AI Art

AI Art

Natural evolution or soulless copout?

AI’s influence and presence are ever-growing in all aspects of modern life and its reach is almost unfathomable. It may be easy to imagine how AI can replace humans without ethical or philosophical implications when it comes to repetitive or mundane tasks, or maybe in data analysis and pattern recognition, for example. Perhaps we can push the envelope a bit and normalize the utilization of AI in routine healthcare diagnostics, scientific research, or highly predictable decision-making. However, can AI ever fill the shoes of a human creator when it comes to the arts?

It is important to establish something very clearly early on in this discussion. AI is not sentient. Sentience refers to a being’s capacity for subjective experience, consciousness, and self-awareness, which is a defining characteristic of humans and many living things. AI systems are based on neural networks and algorithms designed to process and analyze data, recognize patterns, and make predictions or generate responses based on that data, and while automation can lead them to work independently, creation is the result of will, and AI systems do not have a will of their own. They are, however, powerful tools.

So while AI may not be the author or creator of art, it can produce artistic expressions based on or resulting from data fed to it by humans. So here’s the crossroads: is the use of AI to create art a natural evolution in our increasingly digital world, or is it a “copout”? Artists take years, maybe decades to perfect their skills in their trades, pouring heart and soul into what they make. Achieving mastery in their art is a journey, it takes dedication and sacrifice. But what about those who have art in their hearts and minds, but haven’t had the means or opportunity to sharpen their skills? What if AI is finally the link that was missing, the opportunity for them to express themselves creatively and gift the world with what has been in their souls for so long? Should those still be considered lesser art because of their tool of choice? 

Art is part of life, there are different perspectives on this subject. It depends on how AI is used in the creative process and the intentions behind its use. Some critics argue that art created by AI lacks the emotional and experiential depth that human-created art often possesses. This critique revolves around the question of authenticity and the personal connection between the artist and the artwork. Human-created art often carries a depth of emotion, personal experience, and authenticity that AI could never replicate. Human artists bring their unique perspectives and life experiences to their work and their art often invites subjective interpretation and emotional connection with the audience, fostering a deeper sense of empathy and understanding.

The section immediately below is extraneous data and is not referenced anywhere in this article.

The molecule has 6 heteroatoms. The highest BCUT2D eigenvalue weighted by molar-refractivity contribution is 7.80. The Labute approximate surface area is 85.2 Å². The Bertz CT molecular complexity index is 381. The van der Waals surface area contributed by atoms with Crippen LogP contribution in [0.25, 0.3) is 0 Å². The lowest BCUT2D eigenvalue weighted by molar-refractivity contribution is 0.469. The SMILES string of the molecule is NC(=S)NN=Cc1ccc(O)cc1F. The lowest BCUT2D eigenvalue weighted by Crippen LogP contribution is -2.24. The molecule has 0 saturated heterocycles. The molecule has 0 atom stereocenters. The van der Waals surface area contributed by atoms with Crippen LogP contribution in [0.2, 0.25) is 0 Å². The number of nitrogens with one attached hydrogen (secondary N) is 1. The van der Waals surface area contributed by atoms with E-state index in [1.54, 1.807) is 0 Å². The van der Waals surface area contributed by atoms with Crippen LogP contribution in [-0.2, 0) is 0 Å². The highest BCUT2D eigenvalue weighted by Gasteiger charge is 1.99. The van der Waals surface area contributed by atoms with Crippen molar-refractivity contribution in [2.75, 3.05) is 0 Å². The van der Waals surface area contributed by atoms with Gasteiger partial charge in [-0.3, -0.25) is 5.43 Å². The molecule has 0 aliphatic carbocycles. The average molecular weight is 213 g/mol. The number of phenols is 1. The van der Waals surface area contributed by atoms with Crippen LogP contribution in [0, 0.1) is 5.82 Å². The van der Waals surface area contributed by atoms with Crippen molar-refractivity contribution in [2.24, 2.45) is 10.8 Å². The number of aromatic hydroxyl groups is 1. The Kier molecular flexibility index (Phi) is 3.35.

Creating art independently allows artists to express their personal identity, values, and cultural influences, contributing to the diversity and richness of the art world.

In the end, the choice between using AI and creating art independently depends on the artist's goals, preferences, and opportunities. Some artists may find value in integrating AI into their creative process to enhance efficiency and explore new possibilities, while others may prioritize the emotional depth and authenticity that come from creating art solely through human imagination. 

Food for thought

Do you think we can truly equate AI-generated art to human-made art? Can AI art ever really evoke the same response and stir the same emotions that man made art can pull out of us?



Cami Laughman

An accomplished translator and writer, Cami has been in the creative field for nearly two decades. Her experience as a linguist in several fields, paired with her background as a native Latina immigrant (born and raised in Brazil and naturalized American citizen) gives her a unique perspective on the social and cultural context of our society. She has been with Techless since 2022 and currently lives in Michigan with her husband of twelve years, their eight-year-old son, and their puppy Oreo.